Monday, 27 January 2020

Book Review - The Failure of a Dream (2008)

The ILP: Issues for Today
Written By: Christian Hogsbjerg
Date: January 2008
Published In LSHG Newsletter Issue 30: Lent 2008 

The Failure of a Dream The Independent Labour Party from Disaffiliation to World War II Gidon Cohen (London, I.B.Taurus & Co 2007) 274 pp ISBN: 978-1845113001

In July 1932 at a special conference in Bradford, the Independent Labour Party [ILP] voted to disaffiliate from the Labour Party in protest at the betrayals of the disastrous Labour Government of 1929-31, and pledged itself to build a socialist alternative. As Gidon Cohen notes in this authoritative and comprehensive new history of the ILP during the 1930s, ‘this was the most important Left-wing split in the history of the Labour Party.’

Yet, as Cohen also demonstrates, the subsequent decline of the ILP in size (from about 16,000 members in 1932 to under 3,000 by 1939) and influence in comparison to the Labour Party and Communist Party during the 1930s was a more complicated and uneven process than most historians have acknowledged. For example, the ILP managed to retain a national profile and organisation, and after the General Election of November 1935, emerged with four MPs in Glasgow on top of its several thousand members and thirty or so councillors. From where we are today, that looks quite impressive for a Left-of-Labour organisation.

Nor was the decline and fall of the ILP somehow inevitable, the unavoidable consequence of socialists attempting the impossible by trying to build a radical left political alternative to the Labour Party. Rather, Cohen suggests, attention needs to be given to ‘external elements, structures and behaviour beyond the control of the ILP’ which limited the potential space for the Party to grow – as well as internal political questions which the failure of the ILP to answer or settle resulting in it failing to take those opportunities that existed. Perhaps he might have explored the culture of the ILP in more depth, and explored some of the reasons why it was attractive to some of the most remarkable intellectuals in Britain during the 1930s from George Orwell to George Padmore. Nor does Cohen, it seems, attempt to develop an explicitly Marxist analysis - Trotskyist historians for example are criticised for tending ‘to assume rather than demonstrate both the appropriateness, and particularly the implications for the ILP’s strategy of Trotsky’s characterisation of a centrist Party, standing between “Marxism and Reformism”’.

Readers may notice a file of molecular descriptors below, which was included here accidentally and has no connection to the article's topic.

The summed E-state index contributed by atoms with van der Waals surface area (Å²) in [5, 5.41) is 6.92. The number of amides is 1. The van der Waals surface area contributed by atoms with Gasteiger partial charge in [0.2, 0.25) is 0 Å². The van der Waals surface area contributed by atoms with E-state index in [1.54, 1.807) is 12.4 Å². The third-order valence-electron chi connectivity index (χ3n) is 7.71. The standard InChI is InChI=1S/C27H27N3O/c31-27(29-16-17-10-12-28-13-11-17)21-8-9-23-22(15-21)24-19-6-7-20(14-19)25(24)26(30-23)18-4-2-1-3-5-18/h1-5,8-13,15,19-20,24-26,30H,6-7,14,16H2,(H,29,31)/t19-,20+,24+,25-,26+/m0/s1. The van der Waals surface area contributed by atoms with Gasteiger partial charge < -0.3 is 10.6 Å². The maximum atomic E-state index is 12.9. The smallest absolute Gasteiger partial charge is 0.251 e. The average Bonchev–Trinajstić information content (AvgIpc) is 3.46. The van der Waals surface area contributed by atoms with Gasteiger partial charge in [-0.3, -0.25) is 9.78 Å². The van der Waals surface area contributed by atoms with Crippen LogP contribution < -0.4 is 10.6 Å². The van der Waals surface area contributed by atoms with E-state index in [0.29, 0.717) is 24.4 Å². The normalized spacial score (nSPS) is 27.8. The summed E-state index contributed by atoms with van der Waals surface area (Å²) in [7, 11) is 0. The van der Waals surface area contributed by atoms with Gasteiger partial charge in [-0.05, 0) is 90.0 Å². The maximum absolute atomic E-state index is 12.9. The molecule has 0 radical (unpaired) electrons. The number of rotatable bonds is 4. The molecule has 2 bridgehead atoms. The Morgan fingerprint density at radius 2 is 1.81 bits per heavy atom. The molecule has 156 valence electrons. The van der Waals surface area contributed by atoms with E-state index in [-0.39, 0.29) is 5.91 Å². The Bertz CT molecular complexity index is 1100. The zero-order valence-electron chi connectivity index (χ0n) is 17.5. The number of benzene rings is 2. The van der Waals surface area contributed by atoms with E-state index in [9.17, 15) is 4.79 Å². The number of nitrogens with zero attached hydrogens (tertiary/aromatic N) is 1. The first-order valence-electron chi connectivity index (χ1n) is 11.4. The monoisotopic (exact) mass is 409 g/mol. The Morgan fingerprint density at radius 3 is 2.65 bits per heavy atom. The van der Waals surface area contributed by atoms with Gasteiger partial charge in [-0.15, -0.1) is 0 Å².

Nevertheless, Cohen’s book is quite comprehensive, exhaustively researched and thus important for anyone interested in the political landscape of 1930s Britain. It also retains some relevance for today, particularly for those who have followed recent events in the Respect Coalition. The ILP ultimately failed to realise its dream of building a socialist alternative, in part because fundamental socialist principles were at times subordinated to pressures from pacifist and parliamentary currents in the Party.

The ILP resolved the inevitable tension between reformists and revolutionaries inside the organisation during the 1930s decisively in the favour of the Parliamentary Group around the charismatic Scottish firebrand James Maxton. The Parliamentary Group abused the power it wielded over the democratic structures of the ILP even, famously at the 1936 national conference in Keighley, blackmailing the General Secretary of the Party by threatening to resign from the Party if conference did not abandon its militantly anti-imperialist position with respect to Mussolini’s barbaric war in Ethiopia and adopt a pacifist non-interventionist position instead. That conference saw also the banning of ‘factions’ – which in practice meant the tiny Trotskyist Marxist Group around CLR James – while the Parliamentary Group remained as unaccountable and overbearing as ever.

In contrast to the sad fate of the ILP, Respect has not allowed its democratic structures to be abused at the whim of the ‘Parliamentary Group’ around George Galloway. Galloway has accordingly done what Maxton only threatened to do and split off with his supporters to form a new organisation. Quite how Galloway’s decision helps to build a democratic socialist alternative to New Labour remains unclear, but some comfort might be taken from the fact that those staying with Respect look as though they are at least trying to learn something from the history of the ILP.

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